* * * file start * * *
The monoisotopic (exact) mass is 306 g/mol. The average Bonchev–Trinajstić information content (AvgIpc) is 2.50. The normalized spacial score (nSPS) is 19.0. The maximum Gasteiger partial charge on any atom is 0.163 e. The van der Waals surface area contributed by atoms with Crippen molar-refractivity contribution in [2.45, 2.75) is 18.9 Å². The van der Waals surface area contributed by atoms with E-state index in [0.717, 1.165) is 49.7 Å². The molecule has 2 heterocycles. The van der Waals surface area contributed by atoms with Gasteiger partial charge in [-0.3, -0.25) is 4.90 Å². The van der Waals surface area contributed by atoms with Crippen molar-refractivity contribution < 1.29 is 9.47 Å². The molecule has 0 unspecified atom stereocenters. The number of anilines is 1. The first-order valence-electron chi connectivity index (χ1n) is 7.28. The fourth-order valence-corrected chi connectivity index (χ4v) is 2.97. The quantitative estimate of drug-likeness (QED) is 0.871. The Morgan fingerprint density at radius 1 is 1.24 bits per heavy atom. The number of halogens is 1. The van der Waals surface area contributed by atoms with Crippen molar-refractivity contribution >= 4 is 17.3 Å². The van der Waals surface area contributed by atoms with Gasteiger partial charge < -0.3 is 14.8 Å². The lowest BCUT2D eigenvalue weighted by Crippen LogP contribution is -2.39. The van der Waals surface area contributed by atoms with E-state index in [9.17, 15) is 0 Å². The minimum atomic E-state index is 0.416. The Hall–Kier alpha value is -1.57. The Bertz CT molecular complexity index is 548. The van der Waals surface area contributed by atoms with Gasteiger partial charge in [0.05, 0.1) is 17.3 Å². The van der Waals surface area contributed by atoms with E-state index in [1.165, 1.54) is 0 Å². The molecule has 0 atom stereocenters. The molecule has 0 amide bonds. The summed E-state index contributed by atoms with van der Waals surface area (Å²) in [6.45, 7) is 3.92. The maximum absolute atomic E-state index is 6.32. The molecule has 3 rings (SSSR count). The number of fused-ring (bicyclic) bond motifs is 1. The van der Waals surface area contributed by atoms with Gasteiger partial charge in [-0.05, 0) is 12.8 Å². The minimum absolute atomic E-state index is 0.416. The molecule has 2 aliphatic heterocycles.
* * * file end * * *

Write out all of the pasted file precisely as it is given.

The monoisotopic (exact) mass is 306 g/mol. The average Bonchev–Trinajstić information content (AvgIpc) is 2.50. The normalized spacial score (nSPS) is 19.0. The maximum Gasteiger partial charge on any atom is 0.163 e. The van der Waals surface area contributed by atoms with Crippen molar-refractivity contribution in [2.45, 2.75) is 18.9 Å². The van der Waals surface area contributed by atoms with E-state index in [0.717, 1.165) is 49.7 Å². The molecule has 2 heterocycles. The van der Waals surface area contributed by atoms with Gasteiger partial charge in [-0.3, -0.25) is 4.90 Å². The van der Waals surface area contributed by atoms with Crippen molar-refractivity contribution < 1.29 is 9.47 Å². The molecule has 0 unspecified atom stereocenters. The number of anilines is 1. The first-order valence-electron chi connectivity index (χ1n) is 7.28. The fourth-order valence-corrected chi connectivity index (χ4v) is 2.97. The quantitative estimate of drug-likeness (QED) is 0.871. The Morgan fingerprint density at radius 1 is 1.24 bits per heavy atom. The number of halogens is 1. The van der Waals surface area contributed by atoms with Crippen molar-refractivity contribution >= 4 is 17.3 Å². The van der Waals surface area contributed by atoms with Gasteiger partial charge < -0.3 is 14.8 Å². The lowest BCUT2D eigenvalue weighted by Crippen LogP contribution is -2.39. The van der Waals surface area contributed by atoms with E-state index in [9.17, 15) is 0 Å². The minimum atomic E-state index is 0.416. The Hall–Kier alpha value is -1.57. The Bertz CT molecular complexity index is 548. The van der Waals surface area contributed by atoms with Gasteiger partial charge in [0.05, 0.1) is 17.3 Å². The van der Waals surface area contributed by atoms with E-state index in [1.165, 1.54) is 0 Å². The molecule has 0 atom stereocenters. The molecule has 0 amide bonds. The summed E-state index contributed by atoms with van der Waals surface area (Å²) in [6.45, 7) is 3.92. The maximum absolute atomic E-state index is 6.32. The molecule has 3 rings (SSSR count). The number of fused-ring (bicyclic) bond motifs is 1. The van der Waals surface area contributed by atoms with Gasteiger partial charge in [-0.05, 0) is 12.8 Å². The minimum absolute atomic E-state index is 0.416. The molecule has 2 aliphatic heterocycles.